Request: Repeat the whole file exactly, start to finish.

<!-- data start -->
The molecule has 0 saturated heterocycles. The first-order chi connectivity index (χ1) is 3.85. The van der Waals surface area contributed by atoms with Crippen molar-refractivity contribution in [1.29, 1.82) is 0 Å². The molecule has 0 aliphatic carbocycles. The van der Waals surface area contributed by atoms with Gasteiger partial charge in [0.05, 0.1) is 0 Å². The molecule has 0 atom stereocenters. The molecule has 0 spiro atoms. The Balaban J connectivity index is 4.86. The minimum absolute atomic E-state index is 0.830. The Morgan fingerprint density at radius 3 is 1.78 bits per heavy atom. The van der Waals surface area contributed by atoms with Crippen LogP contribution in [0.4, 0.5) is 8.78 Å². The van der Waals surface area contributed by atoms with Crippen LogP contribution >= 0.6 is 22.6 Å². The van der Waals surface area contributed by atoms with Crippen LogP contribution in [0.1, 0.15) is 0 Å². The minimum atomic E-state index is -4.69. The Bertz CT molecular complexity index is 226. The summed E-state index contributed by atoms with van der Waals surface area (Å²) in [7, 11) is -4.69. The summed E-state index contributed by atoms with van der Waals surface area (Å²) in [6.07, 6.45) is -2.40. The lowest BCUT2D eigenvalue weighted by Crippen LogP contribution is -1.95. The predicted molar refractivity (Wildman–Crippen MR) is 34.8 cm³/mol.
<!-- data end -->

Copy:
The molecule has 0 saturated heterocycles. The first-order chi connectivity index (χ1) is 3.85. The van der Waals surface area contributed by atoms with Crippen molar-refractivity contribution in [1.29, 1.82) is 0 Å². The molecule has 0 aliphatic carbocycles. The van der Waals surface area contributed by atoms with Gasteiger partial charge in [0.05, 0.1) is 0 Å². The molecule has 0 atom stereocenters. The molecule has 0 spiro atoms. The Balaban J connectivity index is 4.86. The minimum absolute atomic E-state index is 0.830. The Morgan fingerprint density at radius 3 is 1.78 bits per heavy atom. The van der Waals surface area contributed by atoms with Crippen LogP contribution in [0.4, 0.5) is 8.78 Å². The van der Waals surface area contributed by atoms with Crippen LogP contribution >= 0.6 is 22.6 Å². The van der Waals surface area contributed by atoms with Crippen LogP contribution in [0.1, 0.15) is 0 Å². The minimum atomic E-state index is -4.69. The Bertz CT molecular complexity index is 226. The summed E-state index contributed by atoms with van der Waals surface area (Å²) in [7, 11) is -4.69. The summed E-state index contributed by atoms with van der Waals surface area (Å²) in [6.07, 6.45) is -2.40. The lowest BCUT2D eigenvalue weighted by Crippen LogP contribution is -1.95. The predicted molar refractivity (Wildman–Crippen MR) is 34.8 cm³/mol.